The coastal area will stop being a carbon sink and start releasing more carbon into the atmosphere
A 1.2 metre rise in sea level by 2104 will result in the loss of 83 per cent of the existing coastal marshes and 26 per cent of the existing seagrasses in six mid-Atlantic states of the United States, a new study projected.
In addition, some 270,000 hectares of forest and forested wetlands in low-lying coastal areas will get converted to coastal marshes, the report by researchers from Duke niversity and National Oceanic and Atmospheric Administration stated.
Such habitat changes driven by sea-level rise (SLR) can cause the study area (New York, New Jersey, Delaware, Maryland, Virginia and North Carolina) to shift from being a carbon sink to a source, the report published in PLOS Climate said.
Net carbon sequestration in these six places may decline by 57-99 per cent, it added.
The study identified areas where coastal marshes can be created or restored by hydrologically connecting or reconnecting open water and freshwater wetlands to tidal flows. This would expand future salt marshes and reduce methane emissions associated with freshwater habitats.
Significance of mitigation measures
Coastal ecosystems provide essential ecosystem services: Protection from storms and erosion, enhancing water quality and nursery grounds for fish. They sequester and store blue carbon (carbon captured by the world's ocean and coastal ecosystems). Thus, they are an essential piece of the solution to global climate change.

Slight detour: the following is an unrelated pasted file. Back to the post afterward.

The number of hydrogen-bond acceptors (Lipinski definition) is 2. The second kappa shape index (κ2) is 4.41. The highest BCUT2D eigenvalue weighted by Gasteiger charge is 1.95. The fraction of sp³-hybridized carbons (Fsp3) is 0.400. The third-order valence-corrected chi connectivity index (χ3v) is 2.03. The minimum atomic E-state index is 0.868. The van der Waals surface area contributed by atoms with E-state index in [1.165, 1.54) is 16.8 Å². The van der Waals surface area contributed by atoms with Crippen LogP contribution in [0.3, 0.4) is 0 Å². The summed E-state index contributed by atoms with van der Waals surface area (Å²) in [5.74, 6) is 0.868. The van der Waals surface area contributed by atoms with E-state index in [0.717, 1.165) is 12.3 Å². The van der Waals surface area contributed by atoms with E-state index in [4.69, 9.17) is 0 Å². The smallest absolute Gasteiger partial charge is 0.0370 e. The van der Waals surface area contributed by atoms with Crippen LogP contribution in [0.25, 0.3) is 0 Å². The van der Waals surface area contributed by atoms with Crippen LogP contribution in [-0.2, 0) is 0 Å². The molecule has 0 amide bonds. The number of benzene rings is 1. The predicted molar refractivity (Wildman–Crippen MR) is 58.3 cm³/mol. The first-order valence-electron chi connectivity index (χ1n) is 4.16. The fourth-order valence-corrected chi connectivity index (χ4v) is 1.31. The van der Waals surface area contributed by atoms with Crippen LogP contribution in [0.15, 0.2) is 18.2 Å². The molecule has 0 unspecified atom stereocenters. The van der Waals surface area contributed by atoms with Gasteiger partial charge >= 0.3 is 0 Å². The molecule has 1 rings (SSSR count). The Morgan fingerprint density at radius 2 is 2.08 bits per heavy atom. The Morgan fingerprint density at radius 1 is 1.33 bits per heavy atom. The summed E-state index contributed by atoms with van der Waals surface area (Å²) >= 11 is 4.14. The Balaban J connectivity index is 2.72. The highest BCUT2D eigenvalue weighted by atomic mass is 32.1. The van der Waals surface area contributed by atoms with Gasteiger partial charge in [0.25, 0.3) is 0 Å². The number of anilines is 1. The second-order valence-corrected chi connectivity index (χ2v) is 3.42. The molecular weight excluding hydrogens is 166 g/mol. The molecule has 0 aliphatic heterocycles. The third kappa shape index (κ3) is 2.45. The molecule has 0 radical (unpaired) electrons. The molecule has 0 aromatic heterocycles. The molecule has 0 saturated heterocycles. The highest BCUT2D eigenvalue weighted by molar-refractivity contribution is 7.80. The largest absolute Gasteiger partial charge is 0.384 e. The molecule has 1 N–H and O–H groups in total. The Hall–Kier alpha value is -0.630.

The International Blue Carbon Initiative focuses on mitigating climate change through conservation and restoration of coastal and marine ecosystems.
Coastal wetlands in the conterminous US removed 4.8 million tonnes of carbon dioxide equivalent from the atmosphere in 2019, according to the US Environmental Protection Agency report Inventory of US greenhouse gas emissions and sinks, 1990-2019.
Restoring tidal wetland is the largest wetland natural climate solution. Around 27 per cent of US salt marshes are disconnected from the ocean and subject to freshwater inundation, the report noted. This results in a large increase in methane emissions from these 'freshened' salt marshes.
Reconnecting salt marshes with the ocean through culverts under roads or other barriers, can avoid these methane emissions by 12 metric tonnes CO2e / year, a November 2018 report in Science Advances found.
Conserving and increasing blue carbon in coastal habitats is an important carbon mitigation strategy.
The spatially explicit modeling of coastal change and coastal carbon can be used to inform a selection of coastal areas for future research and monitoring, and to prioritise areas for conservation and restoration projects.
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